blekko.com is "gone"
    – Kamal
    Commented Nov 25, 2015 at 13:48

You can now manage your own personal blacklist for Google here: Manage Blocked Sites.

  • I have an extensive list of domains blocked on this page yet using Safari they are always in my results. Using Chrome they are blocked. From my use, it appears that sites in the blocked sites list are not respected when using Safari.
    – Bryson
    Commented Dec 6, 2011 at 22:56
  • Did you try using a plaintext (http) connection to Google instead of the encrypted one (httpS)? I found that sometimes it doesn't work on HTTPS even with Firefox. Be aware that you might be redirected to the HTTPS connection automatically.
    – Kamal
    Commented Dec 15, 2011 at 15:29
  • 3
    Google disabled this function. They now offer the Chrome (only) extension instead, as mentioned in the answer from "Lipis".
    – Henning
    Commented Jun 27, 2014 at 9:21

You can do that with Personal Blocklist (by Google), an extension for Google Chrome. Read more about this extension on their blog.

  • Yes, I noticed it yesterday too on the chrome extension site; I'm using it now. Thanks anyway, +1
    – houbysoft
    Commented Feb 25, 2011 at 20:24
  • This URL no longer works as I think this extension has now been EOL'd. A suggestion for a similar solution was here: webapps.stackexchange.com/a/129364/145573 Commented Jan 30, 2023 at 23:17

Search engines are all about getting you to what you're looking for. The type of site you mention is all about looking enough like what you're looking for that search engines will rank them high - and they will have visitor numbers that enable them to make a commercial return. The best of breed do actually add some value, putting material together in one place. But that's rarely achieved and very, very rarely sustained.

Of course, the stuff you really want may have been put together by someone who knew what they were talking about but didn't know how to show that to the search engine. Over time, users struggling through to find the real content teach the search engine where to take you for a given query. But it's a frustrating process.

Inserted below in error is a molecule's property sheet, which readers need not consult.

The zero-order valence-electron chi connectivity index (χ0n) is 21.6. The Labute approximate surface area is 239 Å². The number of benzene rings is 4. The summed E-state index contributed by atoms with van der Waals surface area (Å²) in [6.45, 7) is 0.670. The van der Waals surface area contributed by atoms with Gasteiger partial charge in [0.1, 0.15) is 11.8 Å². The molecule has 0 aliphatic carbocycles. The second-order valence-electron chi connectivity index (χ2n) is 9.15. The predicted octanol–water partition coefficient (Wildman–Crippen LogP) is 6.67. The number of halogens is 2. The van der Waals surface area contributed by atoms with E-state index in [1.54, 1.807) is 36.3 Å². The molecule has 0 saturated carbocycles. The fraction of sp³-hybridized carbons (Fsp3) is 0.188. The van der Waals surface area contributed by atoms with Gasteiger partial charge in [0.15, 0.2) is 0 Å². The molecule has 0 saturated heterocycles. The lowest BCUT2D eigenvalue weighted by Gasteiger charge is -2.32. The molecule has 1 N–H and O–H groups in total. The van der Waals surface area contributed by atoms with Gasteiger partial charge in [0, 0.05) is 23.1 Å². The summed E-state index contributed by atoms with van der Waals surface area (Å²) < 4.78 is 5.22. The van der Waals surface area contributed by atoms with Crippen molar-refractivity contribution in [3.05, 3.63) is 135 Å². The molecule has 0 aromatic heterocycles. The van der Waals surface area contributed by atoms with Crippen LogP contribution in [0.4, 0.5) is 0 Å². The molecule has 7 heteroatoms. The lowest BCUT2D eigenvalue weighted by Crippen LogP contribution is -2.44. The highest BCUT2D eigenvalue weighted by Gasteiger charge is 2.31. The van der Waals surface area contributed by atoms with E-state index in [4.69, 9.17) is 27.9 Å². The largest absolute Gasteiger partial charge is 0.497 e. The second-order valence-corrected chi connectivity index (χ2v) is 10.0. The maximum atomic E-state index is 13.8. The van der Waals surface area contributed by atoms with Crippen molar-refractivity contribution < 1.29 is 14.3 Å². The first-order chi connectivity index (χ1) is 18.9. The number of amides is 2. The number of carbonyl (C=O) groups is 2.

Long term, this can't be the answer. Search is fantastic for broad content, but perversely search engines aren't great for tracking down specialist knowledge. Sadly, rival strategies for humanising the web have so far produced very little.


I add -site:blockeddomain.com after my search items.

how to paint barn -site:ehow.com -site:experts-exchange.com -site:ebay.com -site:dotnetspark.com -site:go4sharepoint.com -site:wikihow.com -site:howstuffworks.com

In this example I have added my current ignore list. To make it easy for day-to-day use, I use a text expander to enter all the domains that annoy me. In my text expander I make all instances of "---" show up as "-site:ehow.com -site:experts-exchange.com -site:ebay.com -site:dotnetspark.com -site:go4sharepoint.com -site:wikihow.com -site:howstuffworks.com". I use the text expanding feature of AutoHotkey as I already use that program for several other automation tasks.

This works for Bing and Google. I used just -blockeddomain.com for Google successfully, but multiple domains this way broke Bing. Whereas with the -site: both search engines seem to behave appropriately.

It is not perfect, but it saves me time. Google used to let you block pages on a blacklist, but discontinued that service. We need to remember that in the search world, we are the product and